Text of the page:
Speculative investments are not the same as the traditional investment space of stocks, bonds, mutual funds, ETF’s and the like. The traditional investment space is regulated, the cryptocurrency space is still evolving relative to regulation and more wide open — like the wild, Wild West.

The crypto space is still largely unregulated. For example, the Commodities Future Trading Commission (CFTC) recently said this:

“Customers should know that these frauds have evolved and are prevalent online. Even experienced investors can become targets of professional fraudsters [emphasis ours] who are experts at deploying seemingly credible information in an attempt to deceive.”

According to the source, the CFTC has set up a whistleblower operation with rewards of between 10–30% to anyone who can provide credible leads to “monetary sanctions” of $1 million or more.

Five — Diversify and limit your investment.

Fortunately, because of my experience investing elsewhere, I knew this and therefore limited my total investment to cryptocurrencies to 1% or so of my net worth.

I diversified among all of the cryptocurrency opportunities I invested in, as well as among the crypto exchanges where I held my investments. My investment in DIG was an even smaller percentage, though could have been significant if the investment had worked out. That alone saved me. Others were not so fortunate.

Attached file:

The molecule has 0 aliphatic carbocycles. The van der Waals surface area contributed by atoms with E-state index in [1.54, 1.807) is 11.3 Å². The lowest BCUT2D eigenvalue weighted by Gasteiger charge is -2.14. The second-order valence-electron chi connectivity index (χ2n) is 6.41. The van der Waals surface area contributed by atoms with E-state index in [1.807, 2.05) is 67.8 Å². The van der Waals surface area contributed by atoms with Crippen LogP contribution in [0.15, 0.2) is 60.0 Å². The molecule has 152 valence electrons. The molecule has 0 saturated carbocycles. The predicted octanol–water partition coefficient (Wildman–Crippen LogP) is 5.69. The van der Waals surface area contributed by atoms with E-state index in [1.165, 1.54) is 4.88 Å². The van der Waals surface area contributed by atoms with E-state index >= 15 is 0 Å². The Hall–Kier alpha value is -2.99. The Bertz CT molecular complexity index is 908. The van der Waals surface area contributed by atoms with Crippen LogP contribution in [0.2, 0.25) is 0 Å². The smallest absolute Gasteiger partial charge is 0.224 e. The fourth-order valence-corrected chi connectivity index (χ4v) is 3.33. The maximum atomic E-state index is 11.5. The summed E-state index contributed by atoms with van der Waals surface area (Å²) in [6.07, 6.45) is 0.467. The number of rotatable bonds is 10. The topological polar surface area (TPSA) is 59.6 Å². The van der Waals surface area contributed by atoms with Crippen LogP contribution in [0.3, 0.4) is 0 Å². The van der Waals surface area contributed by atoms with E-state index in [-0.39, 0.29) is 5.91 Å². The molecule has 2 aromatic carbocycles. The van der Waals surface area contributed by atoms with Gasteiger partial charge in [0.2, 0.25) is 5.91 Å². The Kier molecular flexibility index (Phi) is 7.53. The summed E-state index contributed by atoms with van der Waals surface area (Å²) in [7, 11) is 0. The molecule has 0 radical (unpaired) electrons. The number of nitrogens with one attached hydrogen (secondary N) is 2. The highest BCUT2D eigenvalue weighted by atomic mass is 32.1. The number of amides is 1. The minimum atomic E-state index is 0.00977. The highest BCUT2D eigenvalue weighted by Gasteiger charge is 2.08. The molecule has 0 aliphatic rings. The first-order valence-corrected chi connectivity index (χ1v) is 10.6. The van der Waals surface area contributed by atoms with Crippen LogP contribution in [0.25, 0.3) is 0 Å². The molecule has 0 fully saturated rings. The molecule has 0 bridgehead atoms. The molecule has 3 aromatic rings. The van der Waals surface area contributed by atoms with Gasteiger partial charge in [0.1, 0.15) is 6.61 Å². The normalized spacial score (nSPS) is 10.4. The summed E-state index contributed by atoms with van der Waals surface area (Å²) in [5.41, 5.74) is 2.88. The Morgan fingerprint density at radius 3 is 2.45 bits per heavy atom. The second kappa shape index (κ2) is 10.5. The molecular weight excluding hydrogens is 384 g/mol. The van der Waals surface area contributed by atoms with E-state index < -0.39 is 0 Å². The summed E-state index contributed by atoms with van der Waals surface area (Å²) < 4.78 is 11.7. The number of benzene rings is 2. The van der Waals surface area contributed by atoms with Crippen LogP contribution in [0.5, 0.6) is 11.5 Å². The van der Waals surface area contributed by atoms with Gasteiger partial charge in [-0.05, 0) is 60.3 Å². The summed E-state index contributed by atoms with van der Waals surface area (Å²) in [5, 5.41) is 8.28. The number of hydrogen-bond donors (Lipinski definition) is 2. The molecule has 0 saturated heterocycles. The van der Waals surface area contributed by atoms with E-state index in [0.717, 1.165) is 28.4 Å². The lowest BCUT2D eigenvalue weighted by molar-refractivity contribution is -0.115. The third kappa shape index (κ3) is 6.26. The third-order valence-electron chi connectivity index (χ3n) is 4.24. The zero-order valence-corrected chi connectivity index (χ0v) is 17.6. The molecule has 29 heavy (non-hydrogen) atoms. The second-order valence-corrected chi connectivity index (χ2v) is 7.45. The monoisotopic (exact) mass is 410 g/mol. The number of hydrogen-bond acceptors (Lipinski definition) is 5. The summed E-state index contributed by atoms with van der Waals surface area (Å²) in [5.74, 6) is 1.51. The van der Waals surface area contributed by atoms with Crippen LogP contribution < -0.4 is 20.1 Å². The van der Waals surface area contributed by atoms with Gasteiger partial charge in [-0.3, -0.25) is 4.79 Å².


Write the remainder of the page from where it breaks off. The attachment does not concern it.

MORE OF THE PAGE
You Believe What You Want To

According to Malcolm Muggeridge, the late English journalist, “People do not believe lies because they have to, but because they want to.”

To this day, I look back on the November meeting in which the new Arbitrade COO spoke for about twenty minutes. Except for a couple of questionable statements — which I know now I should have picked up on and examined more critically — he ‘seemed’ and acted like a reputable guy. I can only conclude now that he is likely a seasoned con man and a sociopath. That is the only way to describe someone trying to separate anyone from their money in order to line their own pockets.

At that point, many of us were already invested and we ‘wanted’ our investment to work out. We were more likely to believe someone who dressed and acted the right way and seemed to still have the confidence of a respected analyst.

DIG was recently at $.007846 with a market cap of about $4 million and ranked 530 out of about 2300 crypto’s. In my opinion — and it is only that — DIG and Arbitrade/Crytobontix is a con and a scam, one of many that have come out of the Wild, Wild West of the Crypto space.

Seaborn Hall has a degree in management from Georgia Tech, two masters degrees in theology and has studied at the doctoral level. He has diversified holdings in the crypto space, including Bitcoin and others. Formerly he was a regional director at a national top-50 RIA; he currently manages a family investment company, writes, and publishes Common Sense Interpretation.